Now that you understand how to create more positive cues and cravings, the time to act is upon you. The law governing the third stage of habit formation is to make the response easy. But making a habit easy doesn’t mean doing easy things. Making habits easy means creating pathways for behavior that are low in friction and high in follow-through. So, what does it mean to act, and how are these pathways created?

Motion versus Action

Preparing for change is an effective way to trick yourself into thinking you’re forming better habits when all you’re really doing is procrastinating. You research the latest diet trends, seek out the best get-rich-quick scheme, or look for the most optimal side hustle. When you get trapped in the process of looking for the best solution, you never move beyond the act of looking to actual action.

Motion is what happens when you take time to plan, research, and design the process of changing. When working for you, motion helps you gather your thoughts and determine what your first steps will be to change your system. When working against you, motion gives you the illusion of making progress. You feel the forward movement of action...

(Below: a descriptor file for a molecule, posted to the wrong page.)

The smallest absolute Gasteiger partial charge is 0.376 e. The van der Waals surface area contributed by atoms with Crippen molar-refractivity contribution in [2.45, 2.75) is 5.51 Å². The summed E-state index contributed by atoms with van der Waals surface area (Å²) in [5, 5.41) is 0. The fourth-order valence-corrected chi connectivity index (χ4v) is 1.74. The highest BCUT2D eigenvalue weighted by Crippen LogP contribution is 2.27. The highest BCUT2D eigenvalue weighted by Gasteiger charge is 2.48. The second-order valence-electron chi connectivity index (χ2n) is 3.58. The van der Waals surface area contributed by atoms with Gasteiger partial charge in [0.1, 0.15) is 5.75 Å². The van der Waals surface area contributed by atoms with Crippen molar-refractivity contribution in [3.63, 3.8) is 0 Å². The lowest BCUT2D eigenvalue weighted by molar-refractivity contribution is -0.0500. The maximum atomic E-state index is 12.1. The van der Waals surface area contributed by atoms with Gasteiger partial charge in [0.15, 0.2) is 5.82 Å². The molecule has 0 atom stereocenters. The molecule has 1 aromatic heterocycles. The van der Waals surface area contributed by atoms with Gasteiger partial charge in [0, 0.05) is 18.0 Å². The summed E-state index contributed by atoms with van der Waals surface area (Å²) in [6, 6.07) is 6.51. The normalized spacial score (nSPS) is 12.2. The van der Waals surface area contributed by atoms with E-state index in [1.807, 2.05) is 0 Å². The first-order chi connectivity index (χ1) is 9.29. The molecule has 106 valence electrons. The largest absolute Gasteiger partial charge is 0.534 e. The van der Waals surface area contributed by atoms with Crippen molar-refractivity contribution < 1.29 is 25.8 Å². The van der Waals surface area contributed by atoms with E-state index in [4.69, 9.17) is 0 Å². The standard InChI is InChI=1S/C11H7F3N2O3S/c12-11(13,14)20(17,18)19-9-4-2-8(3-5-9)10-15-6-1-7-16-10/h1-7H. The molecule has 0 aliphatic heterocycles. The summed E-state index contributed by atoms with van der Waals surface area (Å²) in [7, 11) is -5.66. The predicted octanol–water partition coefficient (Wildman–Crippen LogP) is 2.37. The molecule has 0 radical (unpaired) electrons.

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Shortform Exercise: The Two-Minute Tango

Trying to tackle a new habit all at once can lead to disappointment and reduced activity. How can you incorporate the two-minute rule into your desired habits to help you stay motivated?


Name one habit you wish to begin this year.

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Shortform Exercise: Making a Big Commitment

Both commitment devices and one-time actions require foresight to keep you moving in the right direction. What are some ways these strategies can help improve your habits?


What is one current task or behavior in your life that could benefit from a commitment device?

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Atomic Habits Summary Chapter 7: The Pleasure Point